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February 2018 – upcoming London experimental gigs – More News From Nowhere presents a hunk of skronk from Colin Webster, ORE, Well Hung Game and Graham Dunning (1st February); Champion Version’s ‘Edition 2’ sound-and-image evening with Adrena Adrena, Thomas Stone and James Alec Hardy (15th February)

16 Jan

A quick pair of experimental sound pointers for the coming month in London…

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More News From Nowhere presents:
MNFN #23: Dunning/Webster/Underwood + Well Hung Game + ORE + Colin Webster Vs. The Tape Loops
New River Studios, Ground Floor Unit E, 199 Eade Road, N4 1DN London, United Kingdom
Thursday 1st February 2017, 8.00pm
– information here and here

More News From Nowhere #23, 1st February 2018

Regular Walthamstow avant-gardeners More News From Nowhere travel a few train stops westwards to New River Studios, in order to present a night of improvised fury with, as they put it “four flavours of brass-heavy skronk.”

Ed Dudley and James Allsopp will provide “absolutely rinsing live electronics and baritone sax” as Well Hung Game, while “drone doom tuba” player Sam Underwood plays a set as ORE. Saxophonist Colin Webster brings along a set – billed more as a kind of sweaty, frantic wrestle – of live improvisations in tandem with pre-recorded tape loops provided through a general callout for contributions (which was answered by friends, colleagues and sympathisers including Ian Stonehouse, Phil Julian, Stephan Barrett and Marcus Hamblett). The apparent idea is to subvert the improvising process by playing against and in concord with music which is “constant, unprocessed, and to some extent predictable… this presents an interesting challenge to develop music through a one-way conversation.”

At the end of the evening, Colin and Sam will team up with decks’n’FX wizard Graham Dunning for a session of “brass and turntable minimalist patience.”

Samples below:





 

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Champion Versions Edition 2, 15th February 2018

Champion Version presents:
Edition 2: Adrena Adrena + Thomas Stone + James Alec Hardy
IKLECTIK, Old Paradise Yard, 20 Carlisle Lane, Waterloo, London, SE1 7LG, England
Thursday 15th February 2018, 7.30pm
– information here, here and here

Champion Version present the second in their new series of triple-bill concerts, with a lineup that spans ritual drumwork, radiophonics and assorted mergings and collisions within the audiovisual sphere.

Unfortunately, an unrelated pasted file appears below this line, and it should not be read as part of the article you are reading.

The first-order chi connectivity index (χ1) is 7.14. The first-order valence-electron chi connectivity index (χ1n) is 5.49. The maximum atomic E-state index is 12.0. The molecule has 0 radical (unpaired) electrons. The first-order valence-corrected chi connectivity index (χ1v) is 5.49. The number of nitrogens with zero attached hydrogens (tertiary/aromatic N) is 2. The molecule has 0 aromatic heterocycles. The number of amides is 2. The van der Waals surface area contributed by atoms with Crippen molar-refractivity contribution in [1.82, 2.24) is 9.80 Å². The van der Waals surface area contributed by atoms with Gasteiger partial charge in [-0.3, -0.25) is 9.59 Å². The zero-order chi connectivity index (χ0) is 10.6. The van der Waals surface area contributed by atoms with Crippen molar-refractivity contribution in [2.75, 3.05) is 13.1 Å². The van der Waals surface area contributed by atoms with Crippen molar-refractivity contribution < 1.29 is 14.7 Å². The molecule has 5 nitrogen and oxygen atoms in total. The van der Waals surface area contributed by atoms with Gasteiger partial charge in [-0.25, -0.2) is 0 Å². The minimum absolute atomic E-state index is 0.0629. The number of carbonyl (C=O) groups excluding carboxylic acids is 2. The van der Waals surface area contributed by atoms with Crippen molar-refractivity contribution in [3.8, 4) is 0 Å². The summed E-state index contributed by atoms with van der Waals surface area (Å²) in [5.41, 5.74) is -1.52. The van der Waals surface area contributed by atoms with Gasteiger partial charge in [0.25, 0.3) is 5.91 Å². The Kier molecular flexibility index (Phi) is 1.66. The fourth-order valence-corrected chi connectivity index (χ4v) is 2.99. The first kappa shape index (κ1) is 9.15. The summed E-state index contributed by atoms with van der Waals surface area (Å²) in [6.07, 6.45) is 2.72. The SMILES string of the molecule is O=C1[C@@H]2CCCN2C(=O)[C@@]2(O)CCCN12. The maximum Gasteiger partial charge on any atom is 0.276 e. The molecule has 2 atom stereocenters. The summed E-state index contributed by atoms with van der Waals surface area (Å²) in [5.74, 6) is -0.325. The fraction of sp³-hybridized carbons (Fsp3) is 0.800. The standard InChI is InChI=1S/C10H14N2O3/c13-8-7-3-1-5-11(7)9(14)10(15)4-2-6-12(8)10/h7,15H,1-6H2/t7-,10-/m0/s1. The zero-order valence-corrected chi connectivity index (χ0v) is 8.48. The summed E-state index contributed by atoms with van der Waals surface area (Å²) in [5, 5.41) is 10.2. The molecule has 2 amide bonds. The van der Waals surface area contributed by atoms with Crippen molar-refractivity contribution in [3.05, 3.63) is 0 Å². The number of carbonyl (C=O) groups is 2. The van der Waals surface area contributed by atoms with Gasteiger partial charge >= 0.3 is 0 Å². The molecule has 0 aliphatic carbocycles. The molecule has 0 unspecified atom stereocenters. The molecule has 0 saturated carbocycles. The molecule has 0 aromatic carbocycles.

Adrena Adrena are a collaboration between Boredoms/Seefell drummer E-Da Kazuhisa & visual artist Daisy Dickinson. The duo cut a raw blend of drums, noise and organic visual work, featuring in their performances an eight-foot white sphere that hangs above Kazuhisa’s drum kit and which Dickinson maps videos onto; her work was described by William Barns-Graham of ‘Fluid Radio’ as “cosmological and transcendental, drawing attention to the wonder of the earth and our sensuality on it.” The pair completed a short film in 2016, ‘Man On The Hill’, which features E-da playing drums on fire in the mountains.

 
“The winner of the 2015 NonClassical Records Battle Of The Bands, Thomas Stone creates his immersive music using contrabassoon, samplers, loop pedals and activated percussion. Blurring the boundaries between electronic and acoustic sound production the music explores themes of ritual and presence. An enforced simplicity runs throughout the dreamlike sound world conjured from slowly evolving motifs using the lowest and highest notes possible on the contra’, accompanied by a hiss and murmur from the percussion and pulse-driven samples breaking to moments of fragile beauty.


 
“Audio-visual artist James Alec Hardy creates feedback systems as a means for negotiating ideas and simplifying complexity, which are manifested by using obsolete analogue video and audio. Sceptical of the ways in which new technology lends itself to the entrapment of minds using specialised propaganda and manipulated suggestion, Hardy creates work that subverts and repurposes old technology.

“Using obsolete analogue equipment, arrays of monitors become symbolic motifs, simple tribal shapes are interrupted and reconstructed, and video sequences are performative, produced by the physical manipulation of machines. Video acts as a physical and sculptural object rather than a virtual electronic portrayal of image and sound. Immediate and sensitive, it conveys his ideas directly in our age of high video literacy, functioning as the meditative stage for the mind and unravelling its own truth by suggesting that truth and narrative are, ultimately, subjective.”


 
As with the preceding Edition concert, there will be a limited edition five-copies-only 7″ vinyl single featuring music by the artists performing. Assigned by random draw, these will only be available at this event.
 

January/February 2018 – The Ecstatic Music Festival in New York (part 1) with Kronos Quartet, Xenia Rubinos, Face The Music, Adam Schatz’s Civil Engineering and Bang On A Can (27th January, 5th February, 15th February)